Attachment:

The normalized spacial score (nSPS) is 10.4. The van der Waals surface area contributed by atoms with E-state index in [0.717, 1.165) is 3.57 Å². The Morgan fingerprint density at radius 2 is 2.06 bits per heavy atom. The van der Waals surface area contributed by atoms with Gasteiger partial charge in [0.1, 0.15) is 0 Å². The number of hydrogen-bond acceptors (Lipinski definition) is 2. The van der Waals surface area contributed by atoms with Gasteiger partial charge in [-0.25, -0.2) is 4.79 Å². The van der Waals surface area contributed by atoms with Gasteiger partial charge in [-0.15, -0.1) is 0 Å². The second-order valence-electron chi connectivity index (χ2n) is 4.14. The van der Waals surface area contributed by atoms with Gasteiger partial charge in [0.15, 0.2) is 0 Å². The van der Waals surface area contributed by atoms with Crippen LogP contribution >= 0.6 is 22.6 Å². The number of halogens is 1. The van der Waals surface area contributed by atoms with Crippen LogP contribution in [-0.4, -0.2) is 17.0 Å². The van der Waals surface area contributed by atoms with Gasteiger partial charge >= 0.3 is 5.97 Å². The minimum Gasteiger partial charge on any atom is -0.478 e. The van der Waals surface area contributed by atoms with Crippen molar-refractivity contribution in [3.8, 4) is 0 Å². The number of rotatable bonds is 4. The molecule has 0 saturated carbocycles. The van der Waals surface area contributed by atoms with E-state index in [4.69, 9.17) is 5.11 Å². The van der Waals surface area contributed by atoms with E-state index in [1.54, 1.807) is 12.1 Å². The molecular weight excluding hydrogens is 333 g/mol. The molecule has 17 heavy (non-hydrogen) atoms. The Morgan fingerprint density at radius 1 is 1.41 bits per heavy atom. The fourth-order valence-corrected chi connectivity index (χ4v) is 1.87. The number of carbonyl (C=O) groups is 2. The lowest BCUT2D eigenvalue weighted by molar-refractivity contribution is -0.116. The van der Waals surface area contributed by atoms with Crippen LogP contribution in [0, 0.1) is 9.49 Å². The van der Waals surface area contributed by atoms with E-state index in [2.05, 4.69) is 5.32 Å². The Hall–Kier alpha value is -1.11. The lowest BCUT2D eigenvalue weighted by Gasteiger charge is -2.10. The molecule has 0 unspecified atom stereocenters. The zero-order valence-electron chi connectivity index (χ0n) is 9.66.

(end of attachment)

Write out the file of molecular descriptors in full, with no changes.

The normalized spacial score (nSPS) is 10.4. The van der Waals surface area contributed by atoms with E-state index in [0.717, 1.165) is 3.57 Å². The Morgan fingerprint density at radius 2 is 2.06 bits per heavy atom. The van der Waals surface area contributed by atoms with Gasteiger partial charge in [0.1, 0.15) is 0 Å². The number of hydrogen-bond acceptors (Lipinski definition) is 2. The van der Waals surface area contributed by atoms with Gasteiger partial charge in [-0.25, -0.2) is 4.79 Å². The van der Waals surface area contributed by atoms with Gasteiger partial charge in [-0.15, -0.1) is 0 Å². The second-order valence-electron chi connectivity index (χ2n) is 4.14. The van der Waals surface area contributed by atoms with Gasteiger partial charge in [0.15, 0.2) is 0 Å². The van der Waals surface area contributed by atoms with Crippen LogP contribution >= 0.6 is 22.6 Å². The number of halogens is 1. The van der Waals surface area contributed by atoms with Crippen LogP contribution in [-0.4, -0.2) is 17.0 Å². The van der Waals surface area contributed by atoms with Gasteiger partial charge >= 0.3 is 5.97 Å². The minimum Gasteiger partial charge on any atom is -0.478 e. The van der Waals surface area contributed by atoms with Crippen molar-refractivity contribution in [3.8, 4) is 0 Å². The number of rotatable bonds is 4. The molecule has 0 saturated carbocycles. The van der Waals surface area contributed by atoms with E-state index in [4.69, 9.17) is 5.11 Å². The van der Waals surface area contributed by atoms with E-state index in [1.54, 1.807) is 12.1 Å². The molecular weight excluding hydrogens is 333 g/mol. The molecule has 17 heavy (non-hydrogen) atoms. The Morgan fingerprint density at radius 1 is 1.41 bits per heavy atom. The fourth-order valence-corrected chi connectivity index (χ4v) is 1.87. The number of carbonyl (C=O) groups is 2. The lowest BCUT2D eigenvalue weighted by molar-refractivity contribution is -0.116. The van der Waals surface area contributed by atoms with Crippen LogP contribution in [0, 0.1) is 9.49 Å². The van der Waals surface area contributed by atoms with E-state index in [2.05, 4.69) is 5.32 Å². The Hall–Kier alpha value is -1.11. The lowest BCUT2D eigenvalue weighted by Gasteiger charge is -2.10. The molecule has 0 unspecified atom stereocenters. The zero-order valence-electron chi connectivity index (χ0n) is 9.66.